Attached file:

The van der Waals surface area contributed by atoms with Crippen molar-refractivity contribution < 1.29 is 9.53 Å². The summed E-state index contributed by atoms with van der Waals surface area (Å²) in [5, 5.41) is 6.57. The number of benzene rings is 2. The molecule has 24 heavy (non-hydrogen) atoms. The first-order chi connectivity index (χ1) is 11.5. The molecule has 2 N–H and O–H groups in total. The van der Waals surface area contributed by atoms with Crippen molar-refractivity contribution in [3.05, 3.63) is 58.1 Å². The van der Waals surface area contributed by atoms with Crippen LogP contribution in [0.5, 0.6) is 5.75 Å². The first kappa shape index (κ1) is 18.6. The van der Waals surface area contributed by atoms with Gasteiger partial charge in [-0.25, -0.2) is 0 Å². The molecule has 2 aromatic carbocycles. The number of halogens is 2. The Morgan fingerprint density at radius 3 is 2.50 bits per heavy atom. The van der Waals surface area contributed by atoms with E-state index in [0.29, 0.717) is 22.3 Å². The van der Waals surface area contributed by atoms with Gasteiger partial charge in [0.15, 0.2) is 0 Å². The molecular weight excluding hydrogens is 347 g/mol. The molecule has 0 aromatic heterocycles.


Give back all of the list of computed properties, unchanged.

The van der Waals surface area contributed by atoms with Crippen molar-refractivity contribution < 1.29 is 9.53 Å². The summed E-state index contributed by atoms with van der Waals surface area (Å²) in [5, 5.41) is 6.57. The number of benzene rings is 2. The molecule has 24 heavy (non-hydrogen) atoms. The first-order chi connectivity index (χ1) is 11.5. The molecule has 2 N–H and O–H groups in total. The van der Waals surface area contributed by atoms with Crippen molar-refractivity contribution in [3.05, 3.63) is 58.1 Å². The van der Waals surface area contributed by atoms with Crippen LogP contribution in [0.5, 0.6) is 5.75 Å². The first kappa shape index (κ1) is 18.6. The van der Waals surface area contributed by atoms with Gasteiger partial charge in [-0.25, -0.2) is 0 Å². The molecule has 2 aromatic carbocycles. The number of halogens is 2. The Morgan fingerprint density at radius 3 is 2.50 bits per heavy atom. The van der Waals surface area contributed by atoms with E-state index in [0.29, 0.717) is 22.3 Å². The van der Waals surface area contributed by atoms with Gasteiger partial charge in [0.15, 0.2) is 0 Å². The molecular weight excluding hydrogens is 347 g/mol. The molecule has 0 aromatic heterocycles.